Change to the law on medical use of dagga in South Africa received a boost after an impassioned plea to parliament in 2014 by IFP MP Italian constitutional lawyer Mario Oriani-Ambrosini, who tabled the Medical Innovation Bill he drafted to legalise use of cannabinoids for medical and industrial purposes.

Oriani-Ambrosini, who was terminally ill with lung cancer at the time, and admitted to using the drug, committed suicide in August 2014. Progress on the bill stalled temporarily.

After his death, the Cancer Association of South Africa (Cansa) produced a position statement in November 2014, researched and prepared by its head of health Prof Michael Herbst.

It is enough to frighten the wits out of anyone even thinking of smoking dagga recreationally, or using it medicinally to ease pain and suffering.

Apart from “possible endocrine disrupting effects”, the Cansa paper says risks include selective cognitive and memory impairment, airway injury, lung inflammation, bronchitic conditions from smoking it, exacerbation of schizophrenia in anyone affected with it, and rare forms of cancer in those whose mothers smoked it during pregnancy – though Herbst does say “more research is needed” in this area.

It also says dagga is addictive, and often a “gateway” or “portal” drug, leading to the use of harder illegal substances such as heroin, cocaine, methamphetamine, mandrax, etc.

Keith Scott

Dr Keith Scott

Cape Town GP Dr Keith Scott says that’s just scaremongering: “Dagga has been demonised,” he says. “It is no more a gateway drug than tobacco and alcohol.

“People assume it is far more dangerous than alcohol and tobacco, but it is not as toxic, and is far, far safer – definitely safer than harder drugs such as heroin and morphine.”

South Africa is “lagging far behind the international trend towards dagga legalisation or decriminalisation”, Scott says.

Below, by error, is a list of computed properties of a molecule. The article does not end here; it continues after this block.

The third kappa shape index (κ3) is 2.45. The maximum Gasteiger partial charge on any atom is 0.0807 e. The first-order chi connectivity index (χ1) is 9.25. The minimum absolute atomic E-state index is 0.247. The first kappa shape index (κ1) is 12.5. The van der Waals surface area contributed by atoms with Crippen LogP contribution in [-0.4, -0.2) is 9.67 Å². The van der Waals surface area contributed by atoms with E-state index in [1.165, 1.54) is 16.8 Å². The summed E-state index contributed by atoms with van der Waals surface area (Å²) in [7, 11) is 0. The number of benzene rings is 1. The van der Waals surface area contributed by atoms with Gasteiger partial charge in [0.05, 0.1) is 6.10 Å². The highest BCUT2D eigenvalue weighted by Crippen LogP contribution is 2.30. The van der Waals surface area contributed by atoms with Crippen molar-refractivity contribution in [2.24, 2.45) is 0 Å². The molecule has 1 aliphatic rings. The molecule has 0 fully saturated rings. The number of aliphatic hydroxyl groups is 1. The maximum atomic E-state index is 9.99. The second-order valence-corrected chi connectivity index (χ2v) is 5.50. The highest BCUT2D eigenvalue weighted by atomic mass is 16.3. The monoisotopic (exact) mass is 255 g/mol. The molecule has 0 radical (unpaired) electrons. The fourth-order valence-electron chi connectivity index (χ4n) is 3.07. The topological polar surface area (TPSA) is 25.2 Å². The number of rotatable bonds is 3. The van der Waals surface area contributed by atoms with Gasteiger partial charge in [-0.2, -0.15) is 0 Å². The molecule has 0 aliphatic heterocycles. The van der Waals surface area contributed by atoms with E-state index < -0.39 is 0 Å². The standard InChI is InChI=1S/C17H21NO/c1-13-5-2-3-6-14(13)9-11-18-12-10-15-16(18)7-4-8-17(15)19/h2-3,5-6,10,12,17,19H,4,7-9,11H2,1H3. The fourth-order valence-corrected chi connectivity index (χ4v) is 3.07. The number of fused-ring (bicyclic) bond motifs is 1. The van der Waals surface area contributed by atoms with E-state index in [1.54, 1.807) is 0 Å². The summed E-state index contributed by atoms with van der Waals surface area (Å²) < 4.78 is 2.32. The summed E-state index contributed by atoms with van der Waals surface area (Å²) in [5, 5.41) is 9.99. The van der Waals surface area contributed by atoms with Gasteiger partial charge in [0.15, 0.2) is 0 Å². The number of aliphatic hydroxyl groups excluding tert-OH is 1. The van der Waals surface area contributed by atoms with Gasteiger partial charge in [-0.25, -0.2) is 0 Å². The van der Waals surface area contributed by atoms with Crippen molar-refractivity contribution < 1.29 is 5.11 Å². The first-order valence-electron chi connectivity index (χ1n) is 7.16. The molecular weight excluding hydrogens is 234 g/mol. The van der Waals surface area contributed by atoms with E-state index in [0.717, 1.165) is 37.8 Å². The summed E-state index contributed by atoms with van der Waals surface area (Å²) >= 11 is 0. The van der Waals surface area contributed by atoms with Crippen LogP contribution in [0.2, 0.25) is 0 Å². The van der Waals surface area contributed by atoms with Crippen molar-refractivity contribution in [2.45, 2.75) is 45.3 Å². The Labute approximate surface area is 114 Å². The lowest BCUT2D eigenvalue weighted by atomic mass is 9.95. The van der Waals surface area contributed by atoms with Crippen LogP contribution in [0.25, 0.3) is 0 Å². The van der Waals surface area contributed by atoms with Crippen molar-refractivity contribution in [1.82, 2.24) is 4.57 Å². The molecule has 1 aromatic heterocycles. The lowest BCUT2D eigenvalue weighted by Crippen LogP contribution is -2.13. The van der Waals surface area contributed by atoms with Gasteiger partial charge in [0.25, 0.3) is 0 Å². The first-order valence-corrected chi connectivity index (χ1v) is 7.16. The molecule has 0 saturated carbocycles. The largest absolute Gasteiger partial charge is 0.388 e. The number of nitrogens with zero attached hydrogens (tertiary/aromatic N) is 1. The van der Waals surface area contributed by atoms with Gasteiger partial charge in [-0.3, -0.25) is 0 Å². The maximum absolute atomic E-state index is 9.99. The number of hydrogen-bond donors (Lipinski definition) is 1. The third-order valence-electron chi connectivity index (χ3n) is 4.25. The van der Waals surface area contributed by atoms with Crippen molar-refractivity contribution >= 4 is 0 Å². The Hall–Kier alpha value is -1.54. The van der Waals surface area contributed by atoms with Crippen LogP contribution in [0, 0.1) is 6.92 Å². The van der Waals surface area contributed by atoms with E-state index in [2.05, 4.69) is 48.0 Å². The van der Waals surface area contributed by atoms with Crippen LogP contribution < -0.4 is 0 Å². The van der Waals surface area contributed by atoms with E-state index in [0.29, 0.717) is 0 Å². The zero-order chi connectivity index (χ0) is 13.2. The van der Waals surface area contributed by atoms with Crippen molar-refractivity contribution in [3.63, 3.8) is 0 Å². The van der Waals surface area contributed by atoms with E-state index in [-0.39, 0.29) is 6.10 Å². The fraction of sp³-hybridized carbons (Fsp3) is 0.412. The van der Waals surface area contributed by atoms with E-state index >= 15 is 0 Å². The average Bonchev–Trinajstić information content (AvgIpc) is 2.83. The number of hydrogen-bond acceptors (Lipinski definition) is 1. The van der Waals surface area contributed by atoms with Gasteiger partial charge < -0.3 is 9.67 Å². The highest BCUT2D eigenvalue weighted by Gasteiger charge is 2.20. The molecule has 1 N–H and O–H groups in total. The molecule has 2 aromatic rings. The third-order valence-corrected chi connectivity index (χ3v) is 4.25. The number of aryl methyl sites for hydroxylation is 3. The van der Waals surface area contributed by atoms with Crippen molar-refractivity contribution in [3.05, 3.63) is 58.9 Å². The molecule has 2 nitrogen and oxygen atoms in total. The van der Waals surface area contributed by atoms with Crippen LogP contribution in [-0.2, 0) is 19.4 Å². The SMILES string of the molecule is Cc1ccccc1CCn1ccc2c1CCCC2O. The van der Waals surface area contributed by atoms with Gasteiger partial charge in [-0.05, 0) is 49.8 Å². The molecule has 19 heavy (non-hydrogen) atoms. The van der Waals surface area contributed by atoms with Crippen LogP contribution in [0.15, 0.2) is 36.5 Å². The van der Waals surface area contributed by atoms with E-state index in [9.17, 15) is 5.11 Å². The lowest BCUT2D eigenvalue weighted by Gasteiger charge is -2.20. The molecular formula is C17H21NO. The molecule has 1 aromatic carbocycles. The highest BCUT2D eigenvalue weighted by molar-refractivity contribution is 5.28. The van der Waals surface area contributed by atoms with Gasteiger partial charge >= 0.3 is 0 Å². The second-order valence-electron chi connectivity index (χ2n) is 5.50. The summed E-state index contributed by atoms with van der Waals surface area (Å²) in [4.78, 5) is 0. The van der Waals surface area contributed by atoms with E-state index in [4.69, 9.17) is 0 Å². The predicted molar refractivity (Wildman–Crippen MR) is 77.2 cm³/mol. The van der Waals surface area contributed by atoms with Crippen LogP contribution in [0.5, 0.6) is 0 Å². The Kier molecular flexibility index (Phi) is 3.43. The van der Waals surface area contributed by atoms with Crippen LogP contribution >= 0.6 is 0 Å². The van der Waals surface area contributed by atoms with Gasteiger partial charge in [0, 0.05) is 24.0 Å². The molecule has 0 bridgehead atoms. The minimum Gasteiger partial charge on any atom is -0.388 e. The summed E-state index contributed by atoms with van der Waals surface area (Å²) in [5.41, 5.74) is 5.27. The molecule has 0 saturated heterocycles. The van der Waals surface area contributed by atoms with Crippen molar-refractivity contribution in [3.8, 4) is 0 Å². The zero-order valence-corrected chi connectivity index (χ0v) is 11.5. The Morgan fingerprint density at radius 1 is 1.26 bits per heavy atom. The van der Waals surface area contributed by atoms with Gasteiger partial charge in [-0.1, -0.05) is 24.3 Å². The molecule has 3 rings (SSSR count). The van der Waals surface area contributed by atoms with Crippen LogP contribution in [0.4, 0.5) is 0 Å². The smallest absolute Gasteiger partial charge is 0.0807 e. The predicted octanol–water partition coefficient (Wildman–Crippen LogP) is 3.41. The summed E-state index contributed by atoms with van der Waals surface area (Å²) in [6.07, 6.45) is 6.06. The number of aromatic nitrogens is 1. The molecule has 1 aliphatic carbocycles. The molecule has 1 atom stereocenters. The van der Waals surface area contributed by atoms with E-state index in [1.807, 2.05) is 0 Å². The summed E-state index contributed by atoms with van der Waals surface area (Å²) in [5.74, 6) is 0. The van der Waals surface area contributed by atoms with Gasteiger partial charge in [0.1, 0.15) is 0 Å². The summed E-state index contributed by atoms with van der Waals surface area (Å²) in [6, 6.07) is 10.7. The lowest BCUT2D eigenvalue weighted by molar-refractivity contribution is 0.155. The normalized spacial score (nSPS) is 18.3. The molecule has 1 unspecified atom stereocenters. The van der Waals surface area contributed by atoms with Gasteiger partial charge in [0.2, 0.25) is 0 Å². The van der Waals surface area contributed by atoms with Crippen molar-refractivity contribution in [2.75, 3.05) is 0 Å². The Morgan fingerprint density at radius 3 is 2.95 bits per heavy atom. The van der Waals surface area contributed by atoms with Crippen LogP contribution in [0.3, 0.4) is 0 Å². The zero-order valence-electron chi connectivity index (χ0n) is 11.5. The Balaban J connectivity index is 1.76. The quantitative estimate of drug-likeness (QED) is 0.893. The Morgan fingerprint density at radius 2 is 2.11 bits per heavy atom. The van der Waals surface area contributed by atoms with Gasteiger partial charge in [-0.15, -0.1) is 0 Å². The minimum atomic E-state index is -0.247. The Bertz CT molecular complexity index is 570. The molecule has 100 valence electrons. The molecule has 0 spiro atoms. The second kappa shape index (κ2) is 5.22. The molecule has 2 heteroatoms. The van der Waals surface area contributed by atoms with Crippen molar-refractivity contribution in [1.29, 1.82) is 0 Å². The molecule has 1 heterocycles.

Legalising it for medical use would be a “step in the right direction”, but wouldn’t solve all the other psycho-socio-economic and crime problems caused by drug criminalization, which are in effect public health issues.

Globally, the biggest problem with dagga, and drugs in general, says Scott, is that they are mired in politics and outdated international treaties formed in the wake of drug criminalization. These treaties are collectively known as the “War on Drugs”.

“The war has been lost, and it has exacerbated drug problems worldwide,” says Scott, “because drugs by themselves generally don’t make people addicts.

Research shows that social, psychological, political and economic factors are the primary causes of drug addiction. If you doubt it, he says  read the well-referenced book, Chasing the Scream, The First and Last Days of the War on Drugs (Bloomsbury) by British journalist Johann Hari.

Early in 2015, South Africa’s Department of Social Development organised a two-day roundtable conference in partnership with the Central Drug Authority, held in Gauteng. It aimed to increase debate about the safety of medicinal use of dagga, and develop recommendations on policy.

The roundtable became farcical at times, Scott says, as vehement opponents of legalisation, including Doctors For Life, introduced “red-herring” arguments, such as the dangers of pilots flying aircraft while high on dagga.